14. The gas turbine engine of claim 10, wherein the hub end is spherical, the variable position airflow member includes a tip end that is spherical, and the axial extent of spherical shape at the tip end forward of a pivot axis of the variable position airflow member is shifted backward relative to the axial extent of the spherical shape at the hub end forward of the pivot axis.

15. The gas turbine engine of claim 14, wherein one of the tip offset and hub offset includes a first range of pivot angles such that clearance is substantially constant and a second range of pivot angles such that clearance in the second range is variable.

16. The gas turbine engine of claim 15, wherein a forward portion of the variable position airflow member includes a first forward range of pivot angles over which the offset is constant and an aft portion of the airflow member includes a first aft range of pivot angles over which the offset is constant and the first forward range is different than the first aft range.

17. The gas turbine engine of claim 10, wherein the adjustment axis is biased to one side of the divot.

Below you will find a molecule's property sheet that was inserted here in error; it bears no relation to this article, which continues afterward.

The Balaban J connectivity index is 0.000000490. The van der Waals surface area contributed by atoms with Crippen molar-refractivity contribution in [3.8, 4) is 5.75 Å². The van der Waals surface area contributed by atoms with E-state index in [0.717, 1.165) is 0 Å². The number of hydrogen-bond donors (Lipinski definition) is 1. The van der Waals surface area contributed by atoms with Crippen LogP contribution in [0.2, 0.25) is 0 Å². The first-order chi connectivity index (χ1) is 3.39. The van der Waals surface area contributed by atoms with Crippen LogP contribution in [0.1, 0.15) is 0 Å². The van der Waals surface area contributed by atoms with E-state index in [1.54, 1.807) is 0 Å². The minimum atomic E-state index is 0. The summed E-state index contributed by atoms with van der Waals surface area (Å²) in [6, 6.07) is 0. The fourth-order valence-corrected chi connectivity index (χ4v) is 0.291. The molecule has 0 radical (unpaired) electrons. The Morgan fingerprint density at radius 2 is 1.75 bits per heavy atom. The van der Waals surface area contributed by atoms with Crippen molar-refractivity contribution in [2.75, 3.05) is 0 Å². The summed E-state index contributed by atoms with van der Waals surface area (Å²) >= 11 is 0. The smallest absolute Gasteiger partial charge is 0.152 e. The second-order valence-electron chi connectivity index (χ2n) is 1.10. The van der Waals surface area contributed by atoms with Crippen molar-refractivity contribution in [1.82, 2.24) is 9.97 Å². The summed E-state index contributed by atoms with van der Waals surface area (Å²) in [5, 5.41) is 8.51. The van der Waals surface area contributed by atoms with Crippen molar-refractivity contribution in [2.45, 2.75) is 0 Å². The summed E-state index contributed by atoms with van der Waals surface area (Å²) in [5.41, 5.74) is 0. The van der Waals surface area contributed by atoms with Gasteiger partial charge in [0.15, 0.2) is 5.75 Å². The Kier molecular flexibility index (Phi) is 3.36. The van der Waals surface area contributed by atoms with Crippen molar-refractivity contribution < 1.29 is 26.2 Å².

18. A method comprising rotating a turbomachinery blade about a centerline of a gas turbine engine, the turbomachinery blade having a spherical shaped end, pivoting the turbomachinery blade about a pivot axis to swing from a first position to a second position, the spherical shaped end residing in a concave divot depression formed in a flow path surface, the concave divot depression having a spherical shape complementary to the spherical shaped end of the turbomachinery blade, as a result of the pivoting, sweeping the spherical shaped end of the turbomachinery blade across the complementary spherical shape of the concave divot depression, and maintaining a substantially constant clearance between the spherical shaped end of the turbomachinery blade and the spherical shape of the concave divot depression.